Leaders of the Church of Scientology last night launched a vigorous defence of their organisation and their treatment of the faith's adherents amid what they described as "sensationalist" claims they have been under investigation by an FBI task force on human trafficking.
The move came after Paul Haggis, an Oscar-winning screenwriter who renounced Scientology in 2009 after 34 years as a member, broke a long public silence to help the New Yorker magazine compile a lengthy investigation into the Church's affairs.
Some of the most extraordinary claims raised by the 25,000-word article, published at midnight on Sunday, centre on the Church's chairman, David Miscavige, who was best man at Tom Cruise's wedding. He is accused of a number of incidents of threatening behaviour towards followers.
Others revolve around "Sea Org", an order of followers who work as full-time activists at its churches, celebrity centres and missions around the world. The apparent FBI investigation, which the Church says it is unaware of, is believed to focus on Gold Base, a Scientology headquarters near the desert town of Hemet, several hours drive south-east of Los Angeles.
The fenced property is home to about 800 members of Sea Org, as well as film production facilities for the Church's PR wing. It is also where Miscavige keeps an office. According to the New Yorker, which has interviewed several dozen former Scientologists as well as Haggis, leaders there are encouraged "to instil aggressive, even violent, discipline".
Quoting an estranged ex-Scientologist called Mark Rathbun, the magazine claims punishments at Gold Base include being sent to the "Hole", a pair of trailers. "There were between eighty and a hundred people sentenced to the Hole at that time," Rathbun claimed. "We were required to do group confessions all day and all night."
The magazine alleges that Tricia Whitehill, an FBI agent stationed in Los Angeles – home to the Church of Scientology's Hollywood "celebrity centre", where many of its most famous members worship – flew to Florida in December 2009 to interview former Scientologists about their experiences at Gold Base. According to the article, the case remains open.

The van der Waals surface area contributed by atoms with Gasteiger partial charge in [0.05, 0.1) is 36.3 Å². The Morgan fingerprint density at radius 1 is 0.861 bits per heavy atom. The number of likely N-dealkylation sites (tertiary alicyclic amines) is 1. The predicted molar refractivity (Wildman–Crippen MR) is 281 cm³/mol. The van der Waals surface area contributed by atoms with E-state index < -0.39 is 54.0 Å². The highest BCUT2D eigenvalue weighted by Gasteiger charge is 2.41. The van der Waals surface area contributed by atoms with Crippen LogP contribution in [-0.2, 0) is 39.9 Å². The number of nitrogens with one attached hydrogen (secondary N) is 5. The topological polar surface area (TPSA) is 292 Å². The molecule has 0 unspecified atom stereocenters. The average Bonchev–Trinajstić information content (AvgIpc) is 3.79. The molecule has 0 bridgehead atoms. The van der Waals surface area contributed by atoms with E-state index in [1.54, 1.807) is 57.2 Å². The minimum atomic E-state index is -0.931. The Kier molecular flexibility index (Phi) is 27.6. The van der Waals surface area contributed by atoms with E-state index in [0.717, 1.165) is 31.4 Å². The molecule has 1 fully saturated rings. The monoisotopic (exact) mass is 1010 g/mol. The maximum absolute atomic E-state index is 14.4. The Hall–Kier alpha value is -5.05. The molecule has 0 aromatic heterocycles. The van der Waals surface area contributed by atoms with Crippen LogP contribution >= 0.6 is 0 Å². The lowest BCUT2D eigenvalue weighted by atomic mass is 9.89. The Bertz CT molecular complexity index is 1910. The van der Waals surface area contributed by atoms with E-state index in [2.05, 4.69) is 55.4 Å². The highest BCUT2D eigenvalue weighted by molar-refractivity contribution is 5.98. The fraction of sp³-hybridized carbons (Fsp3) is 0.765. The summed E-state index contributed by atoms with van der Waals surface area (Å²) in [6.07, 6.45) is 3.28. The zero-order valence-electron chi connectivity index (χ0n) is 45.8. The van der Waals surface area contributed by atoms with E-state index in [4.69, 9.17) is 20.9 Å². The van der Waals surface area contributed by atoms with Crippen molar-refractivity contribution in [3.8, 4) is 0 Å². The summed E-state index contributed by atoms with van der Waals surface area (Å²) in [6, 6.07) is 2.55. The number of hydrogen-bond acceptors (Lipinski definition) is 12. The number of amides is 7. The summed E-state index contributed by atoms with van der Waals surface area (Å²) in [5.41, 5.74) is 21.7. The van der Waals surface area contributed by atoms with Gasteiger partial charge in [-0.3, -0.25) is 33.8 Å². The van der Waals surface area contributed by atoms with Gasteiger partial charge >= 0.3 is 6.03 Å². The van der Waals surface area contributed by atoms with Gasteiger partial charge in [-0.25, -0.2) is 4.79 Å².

Church leaders deny the existence of places of confinement at any of their properties and say they told the New Yorker they had never been advised of any government investigation. "The article is little more than a regurgitation of old allegations which have long been disproved," said a statement from its spokesman, Tommy Davis.
"It is disappointing that a magazine with the reputation of the New Yorker chose to reprint these sensationalist claims from disaffected former members hardly worthy of a tabloid," he said, further criticising the publication for deciding to "use the claim of an 'investigation' to garner headlines for an otherwise stale article containing nothing but rehashed unfounded allegations." It added that the claims had been raised in a lawsuit dismissed by a US federal judge.
Mr Davis, a son of the actress Anne Archer, was once close to Paul Haggis, who tells the New Yorker how he became a Scientologist in the 1970s after a street salesman persuaded him to buy a copy of a book on “Dianetics” written by the Church’s founder, the late science fiction author L Ron Hubbard.
"There was a feeling of camaraderie that was something I'd never experienced," says Haggis, who wrote Crash, Million Dollar Baby, and the last two James Bond films. "I was in a cult for 34 years. Everyone else could see it. I don't know why I couldn't."
Haggis has a lesbian daughter, and tells how he quit the Church in 2009 amid a row about its role in supporting Proposition 8, the ballot measure which banned gay marriage in California. He estimated he gave several hundred thousand dollars to Scientology during his years as a member.
Others who contributed to the New Yorker piece included Hollywood actor Josh Brolin. He recalled once attending a dinner party at which John Travolta, a prominent Scientologist, practiced a form of spiritual healing on Marlon Brando, which involved laying hands on a flesh wound. A spokesman for Mr Travolta has called the claim "total fabrication".
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